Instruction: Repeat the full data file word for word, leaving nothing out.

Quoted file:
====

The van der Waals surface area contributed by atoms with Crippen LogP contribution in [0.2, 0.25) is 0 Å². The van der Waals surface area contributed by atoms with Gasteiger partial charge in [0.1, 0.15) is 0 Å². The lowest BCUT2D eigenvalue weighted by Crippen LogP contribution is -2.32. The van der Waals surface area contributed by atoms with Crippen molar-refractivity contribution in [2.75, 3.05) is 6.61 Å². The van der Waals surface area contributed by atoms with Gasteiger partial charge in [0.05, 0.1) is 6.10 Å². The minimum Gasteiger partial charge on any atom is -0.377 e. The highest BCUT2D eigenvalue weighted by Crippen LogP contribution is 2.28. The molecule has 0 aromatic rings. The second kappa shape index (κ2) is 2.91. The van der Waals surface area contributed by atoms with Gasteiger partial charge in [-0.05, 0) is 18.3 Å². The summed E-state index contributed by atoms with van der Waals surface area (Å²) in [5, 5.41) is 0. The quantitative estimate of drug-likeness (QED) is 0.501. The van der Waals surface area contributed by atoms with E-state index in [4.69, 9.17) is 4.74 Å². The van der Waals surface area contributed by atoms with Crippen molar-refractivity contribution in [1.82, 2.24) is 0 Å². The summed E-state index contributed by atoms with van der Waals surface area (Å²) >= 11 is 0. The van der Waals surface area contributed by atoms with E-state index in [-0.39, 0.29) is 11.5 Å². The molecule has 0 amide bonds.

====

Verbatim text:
The van der Waals surface area contributed by atoms with Crippen LogP contribution in [0.2, 0.25) is 0 Å². The van der Waals surface area contributed by atoms with Gasteiger partial charge in [0.1, 0.15) is 0 Å². The lowest BCUT2D eigenvalue weighted by Crippen LogP contribution is -2.32. The van der Waals surface area contributed by atoms with Crippen molar-refractivity contribution in [2.75, 3.05) is 6.61 Å². The van der Waals surface area contributed by atoms with Gasteiger partial charge in [0.05, 0.1) is 6.10 Å². The minimum Gasteiger partial charge on any atom is -0.377 e. The highest BCUT2D eigenvalue weighted by Crippen LogP contribution is 2.28. The molecule has 0 aromatic rings. The second kappa shape index (κ2) is 2.91. The van der Waals surface area contributed by atoms with Gasteiger partial charge in [-0.05, 0) is 18.3 Å². The summed E-state index contributed by atoms with van der Waals surface area (Å²) in [5, 5.41) is 0. The quantitative estimate of drug-likeness (QED) is 0.501. The van der Waals surface area contributed by atoms with E-state index in [4.69, 9.17) is 4.74 Å². The van der Waals surface area contributed by atoms with Crippen molar-refractivity contribution in [1.82, 2.24) is 0 Å². The summed E-state index contributed by atoms with van der Waals surface area (Å²) >= 11 is 0. The van der Waals surface area contributed by atoms with E-state index in [-0.39, 0.29) is 11.5 Å². The molecule has 0 amide bonds.